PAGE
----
The overall goal of this pilot program is to produce an information technology workforce that possesses strong technical, entrepreneurial and leadership skills and can work effectively in the global market.

 

The project has three components: Education, Outreach/Dissemination and Assessment. The goal of the Education component is to integrate entrepreneurial skills into the CE/CS curriculum at the two institutions.

 

We propose to establish a community of academia, industrial sponsors, entrepreneurs and venture capitalists and global educators to promote the innovative use of the Technology Entrepreneurial-Team (E-Team) throughout the four-year of undergraduate computing curriculum.

 

The goal of the Outreach and Dissemination component is to promote the project’s achievements whereas the Assessment component is to provide feedback to improve the program.

 

Audience

Cs undergrads

 

Discipline

computing in/and engr

 

Success Story

A community of professionals consists of engineers, businessmen, IP lawyer and licensing expert, and engineering and business faculty is formed to advise and inspire engineering students working on their capstone design projects. About 10 students papers are accepted in an IEEE professional conference. An Engineering and Technology Entrepreneurship minor is established for all students in Stony Brook University. New Freshmen seminar courses on engineering management, intellectual property, and engineering risks and failures are introduced.

No November 9th, 2009, the activities in Project ExCE2L were featured in an article about Entrepreneurship education in colleges across Long Island. The article appeared in the local newspaper, Newsday.

 

Challenge

The evaluation takes a long time to come back and bring feedback into the program. Not sure, that the feedback will be informative enough to suggest changes to increase the impact.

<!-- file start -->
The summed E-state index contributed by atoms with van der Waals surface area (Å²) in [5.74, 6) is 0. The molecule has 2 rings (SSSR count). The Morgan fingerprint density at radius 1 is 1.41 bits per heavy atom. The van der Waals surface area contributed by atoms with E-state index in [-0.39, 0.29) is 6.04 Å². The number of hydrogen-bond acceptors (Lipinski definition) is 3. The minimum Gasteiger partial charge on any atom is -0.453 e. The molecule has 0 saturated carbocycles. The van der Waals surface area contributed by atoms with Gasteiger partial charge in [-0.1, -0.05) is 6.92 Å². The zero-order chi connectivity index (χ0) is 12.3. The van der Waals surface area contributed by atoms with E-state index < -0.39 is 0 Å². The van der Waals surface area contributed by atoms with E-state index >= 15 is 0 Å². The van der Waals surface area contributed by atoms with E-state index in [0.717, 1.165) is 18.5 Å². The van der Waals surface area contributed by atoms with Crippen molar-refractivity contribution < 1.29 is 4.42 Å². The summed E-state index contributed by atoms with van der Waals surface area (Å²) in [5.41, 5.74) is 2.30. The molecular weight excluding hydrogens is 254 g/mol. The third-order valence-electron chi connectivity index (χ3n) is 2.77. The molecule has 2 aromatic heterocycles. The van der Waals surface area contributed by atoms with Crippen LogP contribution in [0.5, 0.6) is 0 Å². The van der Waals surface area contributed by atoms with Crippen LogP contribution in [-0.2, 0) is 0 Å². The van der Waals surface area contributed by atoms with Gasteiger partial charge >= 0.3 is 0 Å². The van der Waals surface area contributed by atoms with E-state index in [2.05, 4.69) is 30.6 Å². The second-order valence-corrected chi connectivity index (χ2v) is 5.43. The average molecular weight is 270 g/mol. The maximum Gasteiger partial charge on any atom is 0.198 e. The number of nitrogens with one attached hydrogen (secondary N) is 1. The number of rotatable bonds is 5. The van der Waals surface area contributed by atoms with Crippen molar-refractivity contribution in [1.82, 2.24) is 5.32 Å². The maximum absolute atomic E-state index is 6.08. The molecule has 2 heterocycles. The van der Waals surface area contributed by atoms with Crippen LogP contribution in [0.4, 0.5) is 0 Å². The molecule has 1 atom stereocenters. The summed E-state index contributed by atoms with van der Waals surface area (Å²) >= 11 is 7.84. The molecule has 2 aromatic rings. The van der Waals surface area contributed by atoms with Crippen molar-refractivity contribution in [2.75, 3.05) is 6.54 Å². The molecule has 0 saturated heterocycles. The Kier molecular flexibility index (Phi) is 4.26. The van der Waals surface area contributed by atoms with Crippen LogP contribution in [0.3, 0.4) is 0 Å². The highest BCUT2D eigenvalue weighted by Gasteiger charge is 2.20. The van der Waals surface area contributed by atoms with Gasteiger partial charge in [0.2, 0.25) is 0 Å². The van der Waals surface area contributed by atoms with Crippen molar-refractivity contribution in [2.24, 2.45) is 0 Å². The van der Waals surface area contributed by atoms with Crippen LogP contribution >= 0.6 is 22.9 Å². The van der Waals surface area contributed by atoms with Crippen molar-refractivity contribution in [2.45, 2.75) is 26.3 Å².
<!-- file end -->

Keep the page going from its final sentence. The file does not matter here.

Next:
Future Plan

Expand reach to non-engineering freshmen students Implement more Entrepreneurship modules. Evaluate modules, courses and programs.

field_vote: 

Globally Distributed Software Development: An Instructional Community Model (University of Oregon Eugene)

PI Details

Stuart Faulk

faulk@cs.uoregon.edu

University of Oregon Eugene

Computer and Information Science/Software Engineering

 

CO-PIs

Michal Young

 

Description

Project Studies show that "distance matters" in the sense that geographic, temporal, and cultural differences lead to software engineering coordination and control problems that differ qualitatively and quantitatively from those in co-located development. Nonetheless, while software development has become a global enterprise, computer science education so far remains largely parochial in course content and student experience.

This CPATH project is establishing a self-sustaining, international community of educators committed to teaching key computational thinking skills in the context of the human problems of communication, coordination, and interdisciplinary coordination in globally distributed software development. A key premise of this project is that the challenges of globally distributed projects are an ideal context for students to develop and value computational thinking skills such as abstraction, modularization, and formalization.

The project will gather and develop a common collection of relevant pedagogic materials, and assemble the necessary infrastructure for software engineering project courses in which students work in globally distributed teams. A set of community- building workshops will bring together parties from universities, industry, and professional organizations to foster collaboration, generate ideas, share experience, and improve common pedagogical assets. Revitalizing computer science education to encompass globally distributed software development is necessary to prepare the U.S. workforce and maintain leadership in the future of software engineering. This includes fostering cultural understanding and sensitivity in the practical exercise of internationally collaborative work. In addition to developing pedagogical materials and infrastructure, this CPATH project also addresses systematic dissemination, formation of teaching partnerships, and other collaboration between academic institutions and industry. By lowering barriers to adoption and participation it will grow the teaching community, educate more students, and include universities in underserved communities.